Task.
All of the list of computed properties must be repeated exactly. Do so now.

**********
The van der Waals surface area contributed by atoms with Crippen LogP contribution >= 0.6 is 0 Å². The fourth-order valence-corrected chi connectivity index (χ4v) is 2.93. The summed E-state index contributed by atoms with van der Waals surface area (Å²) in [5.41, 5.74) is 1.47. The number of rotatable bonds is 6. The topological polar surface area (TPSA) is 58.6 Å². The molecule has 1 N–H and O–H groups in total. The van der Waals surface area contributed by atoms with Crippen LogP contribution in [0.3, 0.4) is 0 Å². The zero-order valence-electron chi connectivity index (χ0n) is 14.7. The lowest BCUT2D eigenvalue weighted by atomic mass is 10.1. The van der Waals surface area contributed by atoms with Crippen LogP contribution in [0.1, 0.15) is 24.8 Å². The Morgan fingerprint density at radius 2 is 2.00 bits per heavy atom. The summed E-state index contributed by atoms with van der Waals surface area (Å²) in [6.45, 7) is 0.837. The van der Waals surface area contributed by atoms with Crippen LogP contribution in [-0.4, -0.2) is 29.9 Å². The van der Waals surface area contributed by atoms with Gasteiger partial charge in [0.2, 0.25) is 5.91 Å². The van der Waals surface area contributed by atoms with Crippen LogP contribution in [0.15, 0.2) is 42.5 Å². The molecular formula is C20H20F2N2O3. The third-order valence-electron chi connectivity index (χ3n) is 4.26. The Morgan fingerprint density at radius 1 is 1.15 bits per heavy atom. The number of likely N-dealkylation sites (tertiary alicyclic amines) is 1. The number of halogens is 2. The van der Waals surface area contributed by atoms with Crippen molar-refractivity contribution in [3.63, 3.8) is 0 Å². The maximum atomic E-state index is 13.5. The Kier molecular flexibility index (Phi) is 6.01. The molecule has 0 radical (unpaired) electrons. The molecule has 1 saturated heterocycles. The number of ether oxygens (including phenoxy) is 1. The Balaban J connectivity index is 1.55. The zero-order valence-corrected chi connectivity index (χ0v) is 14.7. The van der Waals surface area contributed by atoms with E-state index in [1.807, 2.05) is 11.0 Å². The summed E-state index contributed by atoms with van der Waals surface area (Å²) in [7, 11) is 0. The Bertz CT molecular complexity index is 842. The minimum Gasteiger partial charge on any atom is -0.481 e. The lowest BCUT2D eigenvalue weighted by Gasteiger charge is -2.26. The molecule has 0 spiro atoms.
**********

The van der Waals surface area contributed by atoms with Crippen LogP contribution >= 0.6 is 0 Å². The fourth-order valence-corrected chi connectivity index (χ4v) is 2.93. The summed E-state index contributed by atoms with van der Waals surface area (Å²) in [5.41, 5.74) is 1.47. The number of rotatable bonds is 6. The topological polar surface area (TPSA) is 58.6 Å². The molecule has 1 N–H and O–H groups in total. The van der Waals surface area contributed by atoms with Crippen LogP contribution in [0.3, 0.4) is 0 Å². The zero-order valence-electron chi connectivity index (χ0n) is 14.7. The lowest BCUT2D eigenvalue weighted by atomic mass is 10.1. The van der Waals surface area contributed by atoms with Crippen LogP contribution in [0.1, 0.15) is 24.8 Å². The Morgan fingerprint density at radius 2 is 2.00 bits per heavy atom. The summed E-state index contributed by atoms with van der Waals surface area (Å²) in [6.45, 7) is 0.837. The van der Waals surface area contributed by atoms with Crippen LogP contribution in [-0.4, -0.2) is 29.9 Å². The van der Waals surface area contributed by atoms with Gasteiger partial charge in [0.2, 0.25) is 5.91 Å². The van der Waals surface area contributed by atoms with Crippen LogP contribution in [0.15, 0.2) is 42.5 Å². The molecular formula is C20H20F2N2O3. The third-order valence-electron chi connectivity index (χ3n) is 4.26. The Morgan fingerprint density at radius 1 is 1.15 bits per heavy atom. The number of likely N-dealkylation sites (tertiary alicyclic amines) is 1. The number of halogens is 2. The van der Waals surface area contributed by atoms with Crippen molar-refractivity contribution in [3.63, 3.8) is 0 Å². The maximum atomic E-state index is 13.5. The Kier molecular flexibility index (Phi) is 6.01. The molecule has 0 radical (unpaired) electrons. The molecule has 1 saturated heterocycles. The number of ether oxygens (including phenoxy) is 1. The Balaban J connectivity index is 1.55. The zero-order valence-corrected chi connectivity index (χ0v) is 14.7. The van der Waals surface area contributed by atoms with E-state index in [1.807, 2.05) is 11.0 Å². The summed E-state index contributed by atoms with van der Waals surface area (Å²) in [7, 11) is 0. The Bertz CT molecular complexity index is 842. The minimum Gasteiger partial charge on any atom is -0.481 e. The lowest BCUT2D eigenvalue weighted by Gasteiger charge is -2.26. The molecule has 0 spiro atoms.